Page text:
Widespread crop failure reported in southern Plains
Because of the drought, there’s going to be no such thing as dryland crops in the Panhandle and south Plains this year, said Nicholas Kenny, Texas AgriLife Extension Service irrigation specialist based in Amarillo, TX.
Despite some areas receiving rain, in most of the state, record-breaking temperatures—above 110 degrees in some places—continued to hammer agricultural production, according to Agri- Life Extension personnel.
According to the U.S.
Drought Monitor, more than 70 percent of the state was experiencing exceptional drought as of June 21. About 91 percent was in one stage of drought or another.
Dryland crops failed weeks ago in most other areas too, according to reports from AgriLife Extension county agents.
Kenny’s responsibilities encompass all of the Texas Panhandle and portions of the south Plains region where 100-plus degree temperatures, wind and low humidity have pushed evapotranspiration (ET) rates up as high or higher as they usually are in July or August.
“Certainly, there’s going to be no dryland corn, sorghum is going to be questionable, and if it continues like this, there will be no dryland cotton to speak of,” Kenny said.
“We’ve had a lot of germination issues. A lot of people who have planted and just been sandblasted and sunblasted so badly that they’re running out of time to be successful at all.”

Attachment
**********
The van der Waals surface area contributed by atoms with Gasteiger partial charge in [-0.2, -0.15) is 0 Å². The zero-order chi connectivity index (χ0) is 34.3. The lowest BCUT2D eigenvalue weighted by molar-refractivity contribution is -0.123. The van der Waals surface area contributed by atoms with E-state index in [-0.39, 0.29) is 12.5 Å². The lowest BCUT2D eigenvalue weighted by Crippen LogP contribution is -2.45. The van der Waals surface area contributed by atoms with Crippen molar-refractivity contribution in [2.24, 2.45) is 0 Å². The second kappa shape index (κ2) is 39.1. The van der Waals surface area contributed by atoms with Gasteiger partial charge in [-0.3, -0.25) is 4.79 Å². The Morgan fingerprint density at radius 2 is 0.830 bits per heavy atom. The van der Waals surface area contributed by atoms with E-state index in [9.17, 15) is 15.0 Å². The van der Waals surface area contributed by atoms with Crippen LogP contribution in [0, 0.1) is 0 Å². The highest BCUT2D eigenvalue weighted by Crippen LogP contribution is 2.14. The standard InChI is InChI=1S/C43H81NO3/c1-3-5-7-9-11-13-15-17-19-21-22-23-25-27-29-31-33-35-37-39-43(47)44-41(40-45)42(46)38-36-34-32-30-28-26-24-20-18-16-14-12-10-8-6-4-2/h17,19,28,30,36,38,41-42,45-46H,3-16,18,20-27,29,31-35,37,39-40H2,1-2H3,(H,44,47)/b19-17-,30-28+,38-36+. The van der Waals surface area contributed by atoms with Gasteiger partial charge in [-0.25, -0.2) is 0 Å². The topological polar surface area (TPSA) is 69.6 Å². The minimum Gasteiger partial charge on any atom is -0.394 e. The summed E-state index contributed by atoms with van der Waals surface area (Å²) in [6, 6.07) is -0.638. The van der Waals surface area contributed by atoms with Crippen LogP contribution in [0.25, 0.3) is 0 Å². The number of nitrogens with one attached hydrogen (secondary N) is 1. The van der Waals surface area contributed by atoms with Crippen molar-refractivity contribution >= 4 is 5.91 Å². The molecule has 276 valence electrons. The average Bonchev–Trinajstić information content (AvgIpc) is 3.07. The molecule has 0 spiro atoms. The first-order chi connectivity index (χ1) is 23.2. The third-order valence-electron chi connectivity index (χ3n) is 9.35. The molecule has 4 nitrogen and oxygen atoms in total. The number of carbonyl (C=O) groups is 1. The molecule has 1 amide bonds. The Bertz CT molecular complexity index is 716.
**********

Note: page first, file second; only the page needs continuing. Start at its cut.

Irrigated crops were surviving, he said, but with as much as 0.6 inch of moisture being lost per day from ET, irrigators were running center pivots around the clock just to keep up with water needs, he said.
Though irrigators were stressing their resources, they were much better off than their dryland counterparts, he said. Most irrigators were splitting water between corn and cotton.
“At this point, very few are able to keep up 100 percent with water demand, but if they practiced good soil storage strategies, where they’ve been able to bank some of the water during the year, then they been able to mitigate the ET losses.”
On the other hand, irrigators have had the advantage of some very low natural gas prices, he said. (Most irrigation pumps are powered with natural gas.)
And because so many dryland fields have failed, high commodity prices should offset the increased costs of constant irrigation pumping, Kenny said. — WLJ